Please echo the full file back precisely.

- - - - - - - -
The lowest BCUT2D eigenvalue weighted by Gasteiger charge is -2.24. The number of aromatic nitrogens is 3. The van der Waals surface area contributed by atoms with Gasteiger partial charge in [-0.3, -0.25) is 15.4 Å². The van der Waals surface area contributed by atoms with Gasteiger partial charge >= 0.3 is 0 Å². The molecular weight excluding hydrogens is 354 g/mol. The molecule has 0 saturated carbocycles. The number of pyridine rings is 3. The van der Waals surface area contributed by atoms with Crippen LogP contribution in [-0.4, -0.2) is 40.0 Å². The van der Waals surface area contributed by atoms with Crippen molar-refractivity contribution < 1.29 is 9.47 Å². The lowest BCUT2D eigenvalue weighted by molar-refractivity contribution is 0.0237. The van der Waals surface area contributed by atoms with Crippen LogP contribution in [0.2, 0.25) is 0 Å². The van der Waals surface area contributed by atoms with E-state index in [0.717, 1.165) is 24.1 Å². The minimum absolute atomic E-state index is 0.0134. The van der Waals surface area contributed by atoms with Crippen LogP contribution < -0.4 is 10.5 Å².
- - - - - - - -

The lowest BCUT2D eigenvalue weighted by Gasteiger charge is -2.24. The number of aromatic nitrogens is 3. The van der Waals surface area contributed by atoms with Gasteiger partial charge in [-0.3, -0.25) is 15.4 Å². The van der Waals surface area contributed by atoms with Gasteiger partial charge >= 0.3 is 0 Å². The molecular weight excluding hydrogens is 354 g/mol. The molecule has 0 saturated carbocycles. The number of pyridine rings is 3. The van der Waals surface area contributed by atoms with Crippen LogP contribution in [-0.4, -0.2) is 40.0 Å². The van der Waals surface area contributed by atoms with Crippen molar-refractivity contribution < 1.29 is 9.47 Å². The lowest BCUT2D eigenvalue weighted by molar-refractivity contribution is 0.0237. The van der Waals surface area contributed by atoms with Crippen LogP contribution in [0.2, 0.25) is 0 Å². The van der Waals surface area contributed by atoms with E-state index in [0.717, 1.165) is 24.1 Å². The minimum absolute atomic E-state index is 0.0134. The van der Waals surface area contributed by atoms with Crippen LogP contribution < -0.4 is 10.5 Å².